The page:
A father has died trying to rescue his son from Wellington Harbour, police say.

Emergency services were called to Seatoun Wharf in the capital city's eastern suburbs at 8.35pm yesterday.

Police have now confirmed a boy had fallen into the water when his father leapt in after him.


The son was rescued by members of the public and was in hospital on Sunday afternoon.

"He is expected to make a full recovery," a police spokeswoman said.

The man was taken to Wellington Hospital in a critical condition and died a short time later.

His death will be referred to the Coroner.

Police said they still had to notify members of the family before publicly naming the victim.

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Residents around Marine Parade described several ambulances, police cars and a fire truck blocking off the street as ambulance staff performed CPR for a lengthy period of time on Saturday night.

A small crowd of onlookers had gathered on the wharf during the incident.


One neighbour, who asked not to be named, said a child could be seen wrapped in a towel at the scene.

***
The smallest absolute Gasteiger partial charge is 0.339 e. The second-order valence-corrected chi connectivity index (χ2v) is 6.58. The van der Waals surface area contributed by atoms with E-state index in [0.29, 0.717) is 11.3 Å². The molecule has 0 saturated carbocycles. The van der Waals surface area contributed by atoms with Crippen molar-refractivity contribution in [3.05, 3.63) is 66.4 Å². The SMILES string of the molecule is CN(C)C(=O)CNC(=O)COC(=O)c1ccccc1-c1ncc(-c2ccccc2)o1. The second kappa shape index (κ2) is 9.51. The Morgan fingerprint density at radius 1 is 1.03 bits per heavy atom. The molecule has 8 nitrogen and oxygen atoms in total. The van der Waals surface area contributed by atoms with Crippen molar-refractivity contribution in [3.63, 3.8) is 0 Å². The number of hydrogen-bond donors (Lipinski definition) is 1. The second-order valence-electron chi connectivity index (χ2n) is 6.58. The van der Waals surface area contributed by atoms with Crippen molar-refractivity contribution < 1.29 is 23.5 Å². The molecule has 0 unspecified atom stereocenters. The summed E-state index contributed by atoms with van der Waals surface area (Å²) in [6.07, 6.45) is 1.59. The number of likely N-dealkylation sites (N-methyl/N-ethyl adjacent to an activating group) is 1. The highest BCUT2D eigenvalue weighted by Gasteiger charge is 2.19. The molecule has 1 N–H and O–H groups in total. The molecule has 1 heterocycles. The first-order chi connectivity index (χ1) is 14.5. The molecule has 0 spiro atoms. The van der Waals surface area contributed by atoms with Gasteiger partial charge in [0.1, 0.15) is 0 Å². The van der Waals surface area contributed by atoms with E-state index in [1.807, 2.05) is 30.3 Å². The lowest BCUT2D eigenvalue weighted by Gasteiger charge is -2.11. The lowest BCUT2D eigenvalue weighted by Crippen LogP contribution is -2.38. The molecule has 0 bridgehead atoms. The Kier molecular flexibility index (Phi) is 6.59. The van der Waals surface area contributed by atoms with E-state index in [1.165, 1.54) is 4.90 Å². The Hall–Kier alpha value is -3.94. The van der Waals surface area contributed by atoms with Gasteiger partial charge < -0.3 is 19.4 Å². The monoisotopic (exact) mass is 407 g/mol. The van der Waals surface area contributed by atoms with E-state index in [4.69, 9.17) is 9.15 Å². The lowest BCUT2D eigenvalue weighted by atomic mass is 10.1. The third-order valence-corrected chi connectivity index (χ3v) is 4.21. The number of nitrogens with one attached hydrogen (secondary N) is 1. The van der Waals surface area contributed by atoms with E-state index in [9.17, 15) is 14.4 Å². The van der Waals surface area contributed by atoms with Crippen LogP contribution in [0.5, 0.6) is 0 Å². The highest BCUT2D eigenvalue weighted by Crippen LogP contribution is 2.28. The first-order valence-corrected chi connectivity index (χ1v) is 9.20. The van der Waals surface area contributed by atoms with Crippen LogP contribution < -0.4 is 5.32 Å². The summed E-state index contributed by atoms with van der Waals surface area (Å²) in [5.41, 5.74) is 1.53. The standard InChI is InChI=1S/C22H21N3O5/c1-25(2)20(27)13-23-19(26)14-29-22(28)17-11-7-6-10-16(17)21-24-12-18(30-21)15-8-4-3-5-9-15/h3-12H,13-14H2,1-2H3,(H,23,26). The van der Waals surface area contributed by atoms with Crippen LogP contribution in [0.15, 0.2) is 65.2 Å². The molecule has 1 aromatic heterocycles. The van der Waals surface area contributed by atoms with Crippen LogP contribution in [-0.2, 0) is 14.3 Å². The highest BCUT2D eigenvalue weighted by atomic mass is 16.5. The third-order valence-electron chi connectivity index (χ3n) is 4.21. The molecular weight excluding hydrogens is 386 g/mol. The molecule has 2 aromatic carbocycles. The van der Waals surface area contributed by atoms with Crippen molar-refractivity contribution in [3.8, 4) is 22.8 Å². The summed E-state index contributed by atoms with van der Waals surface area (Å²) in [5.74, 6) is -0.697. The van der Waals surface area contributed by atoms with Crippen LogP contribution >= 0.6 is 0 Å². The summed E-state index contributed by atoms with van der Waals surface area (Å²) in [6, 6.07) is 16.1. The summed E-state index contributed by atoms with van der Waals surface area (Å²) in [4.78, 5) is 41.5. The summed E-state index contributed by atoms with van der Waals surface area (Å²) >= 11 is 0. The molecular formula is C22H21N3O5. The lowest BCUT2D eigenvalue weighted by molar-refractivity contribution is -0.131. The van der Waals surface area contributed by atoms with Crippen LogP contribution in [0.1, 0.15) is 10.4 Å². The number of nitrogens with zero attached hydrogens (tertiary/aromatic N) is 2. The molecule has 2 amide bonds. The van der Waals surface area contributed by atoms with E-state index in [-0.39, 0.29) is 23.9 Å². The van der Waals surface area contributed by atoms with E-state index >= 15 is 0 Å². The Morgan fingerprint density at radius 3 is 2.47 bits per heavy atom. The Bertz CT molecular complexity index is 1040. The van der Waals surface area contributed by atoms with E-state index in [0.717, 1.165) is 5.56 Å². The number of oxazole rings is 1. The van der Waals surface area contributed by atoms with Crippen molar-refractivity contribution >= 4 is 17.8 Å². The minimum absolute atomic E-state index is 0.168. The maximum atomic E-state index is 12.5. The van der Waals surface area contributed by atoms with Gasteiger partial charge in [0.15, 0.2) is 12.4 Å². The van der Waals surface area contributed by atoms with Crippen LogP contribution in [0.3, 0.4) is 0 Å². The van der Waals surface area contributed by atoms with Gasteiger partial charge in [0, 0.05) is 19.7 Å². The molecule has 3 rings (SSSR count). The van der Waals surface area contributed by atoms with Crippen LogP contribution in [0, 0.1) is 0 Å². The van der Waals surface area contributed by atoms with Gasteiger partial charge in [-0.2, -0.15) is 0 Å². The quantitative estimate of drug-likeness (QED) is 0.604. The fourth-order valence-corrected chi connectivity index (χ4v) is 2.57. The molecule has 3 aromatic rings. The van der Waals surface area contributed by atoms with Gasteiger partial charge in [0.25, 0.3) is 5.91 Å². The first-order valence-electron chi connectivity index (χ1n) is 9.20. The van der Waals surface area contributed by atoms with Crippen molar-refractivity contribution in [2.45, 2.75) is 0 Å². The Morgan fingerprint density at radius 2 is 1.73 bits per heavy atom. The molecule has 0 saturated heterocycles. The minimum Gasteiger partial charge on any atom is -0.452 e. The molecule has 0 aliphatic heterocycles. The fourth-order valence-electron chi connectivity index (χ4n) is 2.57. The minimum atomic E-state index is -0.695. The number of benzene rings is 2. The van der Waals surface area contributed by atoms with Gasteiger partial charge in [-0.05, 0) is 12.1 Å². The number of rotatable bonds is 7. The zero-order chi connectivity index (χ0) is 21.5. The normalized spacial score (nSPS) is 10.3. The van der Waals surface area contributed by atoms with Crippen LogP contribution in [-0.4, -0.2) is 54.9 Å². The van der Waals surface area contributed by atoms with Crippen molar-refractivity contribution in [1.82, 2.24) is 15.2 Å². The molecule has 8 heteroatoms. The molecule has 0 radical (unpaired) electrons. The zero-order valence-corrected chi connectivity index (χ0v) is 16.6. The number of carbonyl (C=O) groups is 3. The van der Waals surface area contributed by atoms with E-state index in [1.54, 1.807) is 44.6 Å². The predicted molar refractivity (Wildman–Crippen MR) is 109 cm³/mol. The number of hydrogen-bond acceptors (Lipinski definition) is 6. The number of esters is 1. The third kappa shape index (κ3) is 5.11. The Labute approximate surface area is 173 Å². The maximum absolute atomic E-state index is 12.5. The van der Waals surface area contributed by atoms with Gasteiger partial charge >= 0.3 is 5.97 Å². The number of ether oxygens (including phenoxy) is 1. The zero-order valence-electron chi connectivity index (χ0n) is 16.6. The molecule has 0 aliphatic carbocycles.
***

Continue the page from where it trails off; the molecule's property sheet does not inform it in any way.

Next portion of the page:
Mark Cleverley, who lives a few doors down from the wharf, said he first noticed a gathering of emergency services as the sun set.

Once two ambulances arrived he knew something terrible had happened, he said.

But swimming around the Seatoun Wharf was generally considered safe by locals, Cleverley said.

"What happens is the youngsters jump off the wharf all the time. There might have been a bit of jumping there and someone's hurt themselves," he said.

"It was pretty full-on down there with all the cops."

Cleverley said there had been some of the usual Wellington winds blowing.

"It's pretty open there."

Several other residents described the sea as typically choppy and wild, and said the beach had been quiet throughout the day.

"I'd be surprised if anyone had gone swimming out there," one said.

Senior lifeguard Jonathon Webber, who is an advisory board member for Drowning Prevention Auckland, said the incident was "a real tragedy" and highlights the phenomenon of "aquatic victim instead of rescuer syndrome".

He said such scenarios, where someone dies trying to help another person, result in about 2 per cent of fatal drownings.

"Typically the person in trouble survives and the would-be rescuer fatally drowns."

Those who notice someone in trouble in the water, Drowning Prevention Auckland advises, should first check for danger before attempting to provide the person with flotation and calling 111.

Rescuing from land or a craft is safest. If entering the water try to take something that floats with you.